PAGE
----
The fall of Milo Djukanović heralds an uncertain new dawn for Montenegro
Montenegro now appears to be entering a new political era. While the country had grown used to the presence of long-term leader Milo Djukanović, the election of a new group of politicians headed by Jakov Milatović has encouraged questions about the country’s future
On April 2nd 2023, the longest-serving political leader in South-East Europe, and until last week the president of the Democratic Party of Socialists (DPS), Milo Djukanović, lost his bid for a third term as president of Montenegro. The proverbial “Teflon Don” of Montenegrin politics, Djukanović suffered the first political defeat of his long career, and to a political newcomer, Jakov Milatović. Following the defeat, Djukanović, who has held the post of president or prime minister interchangeably for over three decades (with a few short sabbaticals), resigned as the leader of the party he had for so long led, though he committed to remain active within the DPS as an “elder statesman”. There is little doubt, then, that the presidential elections marked a major shift in Montenegrin politics, one that heralded the end of the era of Djukanović as the dominant political figure in the country.
Djukanović’s political dominance over the past three decades was marked by several notable achievements. Despite the best efforts of the Serbian leadership of the 1990s, Montenegro did not see active fighting on its territory during the Yugoslav Wars – though some Montenegrin citizens participated in the war in Croatia and, in fewer numbers, in Bosnia and Herzegovina. Of course, this is not to suggest that the country was an oasis of peace during this tumultuous period, nor that its political leaders, including Djukanović, were not complicit in some of the most shameful events in the modern history of Montenegro.
In the years that followed the violent disintegration of the Socialist Federal Republic of Yugoslavia (SFRY), Montenegro remained something of a junior partner with the asymmetrical “Federal Republic of Yugoslavia” (FRY), and then the short-lived “Joint State of Serbia and Montenegro”. In 2006, following an independence referendum, Montenegro reclaimed its sovereignty and independence and thereafter made steady, albeit relatively slow, progress towards European Union (EU) membership and became a member of NATO in 2017. For these successes, Djukanović should be given credit.
A mixed legacy
Conversely, however, his Janus-like political persona and the controversial policies that he adopted over the years contributed to the rise of corruption, unsavoury economic practices, and the criminalisation of Montenegrin society. He could also be credited with the strengthening and expanding of the “partitocracy” model in Montenegro, in which the lines between the main party (DPS) and the state became increasingly blurred. Within such a system, the emergence of viable, socially responsible and non-nationalist political alternatives was made impossible. Moreover, the DPS’s focus on identity politics left deep fault-lines in the country, cleavages that might require decades to overcome. That system, with Djukanović as a lynchpin, had long ago planted the seeds of its own demise, and the decay had become increasingly evident in recent years.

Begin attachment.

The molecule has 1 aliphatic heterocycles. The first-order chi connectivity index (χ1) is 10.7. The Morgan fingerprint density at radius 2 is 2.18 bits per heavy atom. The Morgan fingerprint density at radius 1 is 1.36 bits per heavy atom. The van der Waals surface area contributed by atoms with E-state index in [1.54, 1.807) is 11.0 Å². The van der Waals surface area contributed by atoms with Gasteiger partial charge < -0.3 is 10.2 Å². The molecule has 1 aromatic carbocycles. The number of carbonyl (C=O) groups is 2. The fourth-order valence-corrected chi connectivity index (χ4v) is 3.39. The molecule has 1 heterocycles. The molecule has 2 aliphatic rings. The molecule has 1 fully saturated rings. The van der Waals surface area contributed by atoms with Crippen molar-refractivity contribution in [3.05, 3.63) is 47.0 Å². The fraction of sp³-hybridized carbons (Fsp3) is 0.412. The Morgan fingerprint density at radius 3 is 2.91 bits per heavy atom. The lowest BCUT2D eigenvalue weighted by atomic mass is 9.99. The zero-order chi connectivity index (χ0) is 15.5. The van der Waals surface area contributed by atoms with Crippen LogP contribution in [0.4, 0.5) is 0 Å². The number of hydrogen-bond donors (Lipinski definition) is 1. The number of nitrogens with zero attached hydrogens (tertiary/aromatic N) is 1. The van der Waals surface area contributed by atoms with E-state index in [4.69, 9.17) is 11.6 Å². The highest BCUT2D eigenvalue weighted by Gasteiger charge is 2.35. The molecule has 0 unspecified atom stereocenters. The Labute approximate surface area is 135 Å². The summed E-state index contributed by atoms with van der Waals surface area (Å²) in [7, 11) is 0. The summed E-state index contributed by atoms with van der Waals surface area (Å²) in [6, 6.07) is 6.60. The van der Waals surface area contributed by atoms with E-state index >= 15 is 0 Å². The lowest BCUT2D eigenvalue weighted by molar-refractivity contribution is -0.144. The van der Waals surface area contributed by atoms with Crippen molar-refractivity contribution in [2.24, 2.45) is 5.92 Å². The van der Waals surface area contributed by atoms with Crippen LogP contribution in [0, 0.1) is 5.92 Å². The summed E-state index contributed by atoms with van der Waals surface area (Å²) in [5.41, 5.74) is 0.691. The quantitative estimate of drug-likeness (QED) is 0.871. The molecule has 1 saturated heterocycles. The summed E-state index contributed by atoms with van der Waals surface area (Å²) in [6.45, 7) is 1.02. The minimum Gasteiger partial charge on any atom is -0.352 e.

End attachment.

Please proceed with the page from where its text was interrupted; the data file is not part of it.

While Djukanović, a charismatic and highly-capable operator, might not fit the standard definition of an autocrat, his political success, longevity, and absolute dominance in the political arena was a by-product of a particular consensus with the sovereigntist bloc in Montenegro. Prior to the 2006 independence referendum, the sovereigntist bloc calculated that softening its criticism of him was necessary, in that it would allow him to successfully achieve their most important objective: renewing the country’s sovereignty and independence, a goal worthy of any and all sacrifices.
Yet, this was also a period during which Djukanović and the DPS were tacitly permitted to claim complete ownership of the sovereigntist idea and related political discourse, leading to a dominance that was ultimately self-defeating. From that time to the present, the essence of the party narrative has been the protection of the state and its independence against all enemies, foreign and domestic. Any serious criticism of the DPS and its leader was dismissed as an attempt by enemies to breach the proverbial walls of the sovereign state. Consequently, this idea encouraged a siege mentality among the country’s citizens. At the same time, it introduced a security and intelligence-minded discourse of “friends” and “enemies”; within and without, hidden and visible.
The outcome of the most recent presidential election in Montenegro was a surprise only for the DPS faithful, many of whom believed that the protests, led by the Serbian Orthodox Church in Montenegro (known as the litije), which followed the DPS-led government’s proposal to introduce the “Law on Religious Freedoms” and the subsequent defeat in the August 2020 parliamentary elections, were merely aberrations and that normal service would inevitably resume. That has not been the case. Indeed, three decades of Djukanović’s rule could not have produced any other outcome but a plebiscite on his personal political style, his achievements and, of course, his failures. The outcome was perhaps inevitable, though the margin of defeat was a surprise to many.
Into a new era